The Pod People Film Festival: The Faculty

The Pod People Film Festival

Wel­come to The Pod Peo­ple Film Fes­ti­val, The Dork Report’s third mini movie ret­ro­spec­tive. After catch­ing up with Rid­ley Scott and George A. Romero, we now take a look at four adap­ta­tions of Jack Finney’s novel The Body Snatch­ers, plus one unof­fi­cial homage / satire.

  1. Inva­sion of the Body Snatch­ers (1956)
  2. Inva­sion of the Body Snatch­ers (1978)
  3. Body Snatch­ers (1993)
  4. The Fac­ulty (1998)
  5. The Inva­sion (2007)

The Faculty movie poster

 

We inter­rupt this ret­ro­spec­tive look at the four offi­cial fea­ture film adap­ta­tions of Jack Finney’s novel The Body Snatch­ers with a kind of bonus track, a remake in all but name, Robert Rodríguez’s The Faculty.

It may be a touch campy, but hugely enter­tain­ing. All four offi­cial ver­sions are deadly seri­ous, so it’s refresh­ing for The Fac­ulty to play the con­cept for laughs. Rodríguez isn’t known for restraint, but most of the fun is likely attrib­ut­able to Kevin Williamson, the writer of Scream, one of the most influ­en­tial movies of the 1990s. Yes, I’m pre­pared to back that claim up: it was one of the first main­stream movies to be overtly Post­mod­ern, and not in a stuffy col­lege lit­er­a­ture sem­i­nar sense, but one that found low­brow thrills & chills from a high­brow intel­lec­tual per­spec­tive over the hor­ror genre. That is, Scream was both a know­ing satire of the hor­ror movie genre, in which its own char­ac­ters know­ingly com­mented upon the events that befell them with all the knowl­edge that comes from being movie geeks well-versed in hor­ror movie cliches, but was also simul­ta­ne­ously an actual func­tion­ing hor­ror movie itself. Other 1990s movies along those lines were Wild Things (one of the sex­i­est, twisti­est noirs ever made), Star­ship Troop­ers (a hilar­i­ously bleak vision of a fascis­tic world inher­ited by chil­dren), and even Shake­speare in Love’s play­ful plays-within-plays-within-a-movie (read The Dork Report review).

faculty_2.jpgThere’s be no more tears… in gym class

A pro­logue intro­duces us to the name­sake fac­ulty, from which the great (and sexy) Bebe Neuwirth checks out early, or at least seems to. The adult cast is won­der­ful over­all, even though some parts are lit­tle more than cameos. Robert Patrick brings all of his ruth­less Ter­mi­na­tor T-1000 stee­li­ness to Coach Willis (like Dr. David Kib­ner — Leonard Nimoy — in Philip Kaufman’s 1978 Inva­sion of the Body Snatch­ers, a vil­lain both before and after the inva­sion), the glam­orous Famke Janssen is an improb­a­bly mousy loner, Jon Stew­art as a sym­pa­thetic sci­ence teacher, and Salma Hayek is hilar­i­ous in her brief appear­ance as Nurse Rosa Harper. On the down­side, fat slob Harry Knowles of AintItCoolNews.com noto­ri­ety also haunts the fac­ulty room (this was 1998, after all).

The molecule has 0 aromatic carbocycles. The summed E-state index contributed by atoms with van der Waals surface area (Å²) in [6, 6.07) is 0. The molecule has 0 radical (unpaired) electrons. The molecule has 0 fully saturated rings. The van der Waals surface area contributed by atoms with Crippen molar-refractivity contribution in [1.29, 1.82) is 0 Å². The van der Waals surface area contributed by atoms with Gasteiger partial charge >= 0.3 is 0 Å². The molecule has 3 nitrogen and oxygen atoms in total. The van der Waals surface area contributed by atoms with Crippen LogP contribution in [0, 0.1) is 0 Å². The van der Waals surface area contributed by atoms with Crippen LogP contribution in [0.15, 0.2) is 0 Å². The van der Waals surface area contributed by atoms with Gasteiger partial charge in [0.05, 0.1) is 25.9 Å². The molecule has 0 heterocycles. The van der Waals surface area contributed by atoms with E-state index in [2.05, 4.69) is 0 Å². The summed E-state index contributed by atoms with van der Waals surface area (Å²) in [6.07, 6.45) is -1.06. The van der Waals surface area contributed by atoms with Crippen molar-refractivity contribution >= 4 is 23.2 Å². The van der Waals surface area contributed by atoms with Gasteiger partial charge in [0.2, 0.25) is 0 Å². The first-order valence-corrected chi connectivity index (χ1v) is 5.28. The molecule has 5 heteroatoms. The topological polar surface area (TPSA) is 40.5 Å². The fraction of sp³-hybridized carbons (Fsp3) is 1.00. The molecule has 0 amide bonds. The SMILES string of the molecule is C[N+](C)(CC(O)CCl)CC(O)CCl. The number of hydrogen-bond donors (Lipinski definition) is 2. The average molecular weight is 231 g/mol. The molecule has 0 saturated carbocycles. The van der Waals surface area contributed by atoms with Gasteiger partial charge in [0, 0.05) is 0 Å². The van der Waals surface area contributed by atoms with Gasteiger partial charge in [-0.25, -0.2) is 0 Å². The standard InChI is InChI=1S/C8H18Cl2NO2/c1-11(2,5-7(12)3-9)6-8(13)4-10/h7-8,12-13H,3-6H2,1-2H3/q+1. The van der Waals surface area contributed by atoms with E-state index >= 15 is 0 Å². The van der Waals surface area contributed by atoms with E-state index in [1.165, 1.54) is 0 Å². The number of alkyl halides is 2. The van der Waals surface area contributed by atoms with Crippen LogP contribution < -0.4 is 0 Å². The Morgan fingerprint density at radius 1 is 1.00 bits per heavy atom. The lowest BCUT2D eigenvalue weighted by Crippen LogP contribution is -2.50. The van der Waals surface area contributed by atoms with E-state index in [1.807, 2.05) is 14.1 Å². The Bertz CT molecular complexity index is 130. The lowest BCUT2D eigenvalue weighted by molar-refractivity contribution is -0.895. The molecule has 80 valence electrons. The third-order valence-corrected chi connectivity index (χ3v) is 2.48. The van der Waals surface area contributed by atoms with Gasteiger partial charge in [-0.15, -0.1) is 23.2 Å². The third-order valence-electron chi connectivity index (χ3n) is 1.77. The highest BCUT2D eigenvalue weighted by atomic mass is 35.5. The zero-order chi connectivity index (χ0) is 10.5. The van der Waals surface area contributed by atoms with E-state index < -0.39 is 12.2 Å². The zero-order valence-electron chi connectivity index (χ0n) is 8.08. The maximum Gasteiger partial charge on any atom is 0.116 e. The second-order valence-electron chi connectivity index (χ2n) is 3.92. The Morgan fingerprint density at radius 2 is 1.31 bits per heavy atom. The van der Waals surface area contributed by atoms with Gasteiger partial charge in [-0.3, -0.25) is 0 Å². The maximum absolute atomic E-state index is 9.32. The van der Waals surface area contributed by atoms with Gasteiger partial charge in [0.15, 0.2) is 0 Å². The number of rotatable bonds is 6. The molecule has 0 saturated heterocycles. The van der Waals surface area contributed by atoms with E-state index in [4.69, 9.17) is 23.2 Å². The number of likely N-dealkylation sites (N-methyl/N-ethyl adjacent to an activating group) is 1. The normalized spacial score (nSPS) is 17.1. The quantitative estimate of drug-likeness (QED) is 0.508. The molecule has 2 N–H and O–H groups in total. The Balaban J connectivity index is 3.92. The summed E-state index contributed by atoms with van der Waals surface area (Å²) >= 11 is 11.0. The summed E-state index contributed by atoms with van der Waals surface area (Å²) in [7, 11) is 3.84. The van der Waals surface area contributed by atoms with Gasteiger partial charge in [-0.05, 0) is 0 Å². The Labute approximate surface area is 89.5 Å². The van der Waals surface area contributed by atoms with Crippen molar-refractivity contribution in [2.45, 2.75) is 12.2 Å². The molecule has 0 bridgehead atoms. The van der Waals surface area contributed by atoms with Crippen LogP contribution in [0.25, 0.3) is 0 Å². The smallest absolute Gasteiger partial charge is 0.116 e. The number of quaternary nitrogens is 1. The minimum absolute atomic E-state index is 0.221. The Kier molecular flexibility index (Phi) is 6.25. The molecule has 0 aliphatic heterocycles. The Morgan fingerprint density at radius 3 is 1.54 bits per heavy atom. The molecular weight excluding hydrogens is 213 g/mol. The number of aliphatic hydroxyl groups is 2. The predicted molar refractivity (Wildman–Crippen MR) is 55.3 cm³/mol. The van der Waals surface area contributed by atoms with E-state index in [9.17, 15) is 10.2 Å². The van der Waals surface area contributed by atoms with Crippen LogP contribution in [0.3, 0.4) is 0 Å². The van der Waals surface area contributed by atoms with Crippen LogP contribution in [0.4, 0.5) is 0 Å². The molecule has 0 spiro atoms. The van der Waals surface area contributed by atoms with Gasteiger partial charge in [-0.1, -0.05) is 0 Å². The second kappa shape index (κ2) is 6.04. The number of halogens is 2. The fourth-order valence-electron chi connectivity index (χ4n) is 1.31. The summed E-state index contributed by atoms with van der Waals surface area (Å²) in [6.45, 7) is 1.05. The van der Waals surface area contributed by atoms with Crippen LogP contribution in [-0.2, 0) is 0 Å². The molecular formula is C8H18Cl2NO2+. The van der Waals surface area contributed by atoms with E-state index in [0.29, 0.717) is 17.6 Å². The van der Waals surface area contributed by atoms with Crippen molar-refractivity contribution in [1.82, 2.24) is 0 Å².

We finally meet the kids in a mon­tage set to a cover ver­sion of Pink Floyd’s infa­mous anti­au­thor­i­tar­ian anthem Another Brick in the Wall Part II, with onscreen text resem­bling Ger­ald Scarfe’s scrawled let­ter­ing on the orig­i­nal The Wall album sleeve. They’re a next-generation Break­fast Club com­prised of every key high school demo­graphic: goth loner Stokely (Clea DuVall), hot ice queen Delilah (Jor­dana Brew­ster), meat­head ath­lete Stan (Shawn Hatosy), bad boy Zeke (Josh Hart­nett), meek nerd Casey (Eli­jah Wood), and sweetness-and-light South­ern belle Mary­beth (Laura Harris).

faculty_1.jpgThis meet­ing of The Break­fast Club II is called to order

Zeke is a slacker genius with an awful hair­cut that hasn’t dated well. He has delib­er­ately failed out in order to relive the glory of his senior year within the safe bub­ble of being Big Man on Cam­pus. He ped­dles a pow­dered nar­cotic (actu­ally mostly caf­feine), dri­ves a fast car, and makes the girls swoon. But under­neath it all is an intel­lect miss­ing an aim or pur­pose. Good for him, then, that an alien inva­sion gives him the oppor­tu­nity to step up.

Trou­bled goth girl Stokely dis­guises her­self as a les­bian to avoid human con­tact. One won­ders why, then, she’s not has­sled by the school’s other les­bians. Like cud­dly mis­fit Alli­son (Ally Sheedy) in The Break­fast Club (1985), Stokely even­tu­ally con­forms to straight-girl norms by dress­ing in pink and dat­ing the jock. DuVall is said to be gay or bisex­ual, so I won­der how she felt about play­ing such a cop-out char­ac­ter. But this oddly con­ser­v­a­tive moment aside, the char­ac­ter is the key to the Post­mod­ern, metafic­tional nature of the movie. Stokely is a sci­ence fic­tion fan that explic­itly ref­er­ences Jack Finney’s novel The Body Snatch­ers (but not any of the movies). In fact, she dis­par­ages the book, claim­ing it’s a poor ripoff of Robert A. Heinlein’s The Pup­pet Masters.

All Body Snatcher movies to date fea­tured sen­tient brus­sels sprouts that cre­ate evil dupli­cates of humans, destroyed the orig­i­nals, all with the aim of bring­ing a form of peace and har­mony: a uni­form soci­ety in lock­step syn­chronic­ity. But these pod aliens are more overtly evil. These aquatic par­a­sites that tem­porar­ily take over bod­ies are no emo­tion­less drones, but are actu­ally remark­ably lusty. They clearly rel­ish the sub­li­ma­tion of the stu­dents, and stage a foot­ball game like a Nazi Party rally.

All of which begs the ques­tion, if the aliens are like unleashed, unin­hib­ited ver­sions of our own ids, what’s the dif­fer­ence between them and, say, a high school kid hopped up on hor­mones? As one of them aptly puts it, “I’m not an alien, I’m just discontent.”


Buy the DVD from Ama­zon and kick back a few pen­nies to The Dork Report.